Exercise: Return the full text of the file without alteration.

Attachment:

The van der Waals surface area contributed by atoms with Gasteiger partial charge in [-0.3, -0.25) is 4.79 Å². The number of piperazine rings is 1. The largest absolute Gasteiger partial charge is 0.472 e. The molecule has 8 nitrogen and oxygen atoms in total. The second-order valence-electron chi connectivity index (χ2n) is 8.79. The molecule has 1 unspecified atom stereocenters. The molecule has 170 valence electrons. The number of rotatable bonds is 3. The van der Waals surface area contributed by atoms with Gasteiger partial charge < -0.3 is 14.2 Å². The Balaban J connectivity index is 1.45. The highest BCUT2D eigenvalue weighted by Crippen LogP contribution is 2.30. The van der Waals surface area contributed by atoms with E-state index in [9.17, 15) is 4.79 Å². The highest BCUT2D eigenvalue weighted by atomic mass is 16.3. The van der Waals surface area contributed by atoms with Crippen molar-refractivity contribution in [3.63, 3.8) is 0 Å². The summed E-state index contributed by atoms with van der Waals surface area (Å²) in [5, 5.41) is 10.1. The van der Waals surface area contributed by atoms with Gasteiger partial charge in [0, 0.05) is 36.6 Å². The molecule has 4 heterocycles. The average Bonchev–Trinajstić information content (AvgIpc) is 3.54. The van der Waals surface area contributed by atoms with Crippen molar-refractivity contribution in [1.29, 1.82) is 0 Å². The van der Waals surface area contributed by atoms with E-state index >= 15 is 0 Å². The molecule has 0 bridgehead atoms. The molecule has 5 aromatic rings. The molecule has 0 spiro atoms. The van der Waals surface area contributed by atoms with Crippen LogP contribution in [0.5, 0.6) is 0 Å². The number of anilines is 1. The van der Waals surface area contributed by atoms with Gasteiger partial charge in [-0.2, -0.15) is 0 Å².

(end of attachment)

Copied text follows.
The van der Waals surface area contributed by atoms with Gasteiger partial charge in [-0.3, -0.25) is 4.79 Å². The number of piperazine rings is 1. The largest absolute Gasteiger partial charge is 0.472 e. The molecule has 8 nitrogen and oxygen atoms in total. The second-order valence-electron chi connectivity index (χ2n) is 8.79. The molecule has 1 unspecified atom stereocenters. The molecule has 170 valence electrons. The number of rotatable bonds is 3. The van der Waals surface area contributed by atoms with Gasteiger partial charge < -0.3 is 14.2 Å². The Balaban J connectivity index is 1.45. The highest BCUT2D eigenvalue weighted by Crippen LogP contribution is 2.30. The van der Waals surface area contributed by atoms with E-state index in [9.17, 15) is 4.79 Å². The highest BCUT2D eigenvalue weighted by atomic mass is 16.3. The van der Waals surface area contributed by atoms with Crippen molar-refractivity contribution in [3.63, 3.8) is 0 Å². The summed E-state index contributed by atoms with van der Waals surface area (Å²) in [5, 5.41) is 10.1. The van der Waals surface area contributed by atoms with Gasteiger partial charge in [0, 0.05) is 36.6 Å². The molecule has 4 heterocycles. The average Bonchev–Trinajstić information content (AvgIpc) is 3.54. The van der Waals surface area contributed by atoms with Crippen molar-refractivity contribution in [1.29, 1.82) is 0 Å². The van der Waals surface area contributed by atoms with E-state index >= 15 is 0 Å². The molecule has 0 bridgehead atoms. The molecule has 5 aromatic rings. The molecule has 0 spiro atoms. The van der Waals surface area contributed by atoms with Crippen LogP contribution in [0.5, 0.6) is 0 Å². The number of anilines is 1. The van der Waals surface area contributed by atoms with Gasteiger partial charge in [-0.2, -0.15) is 0 Å².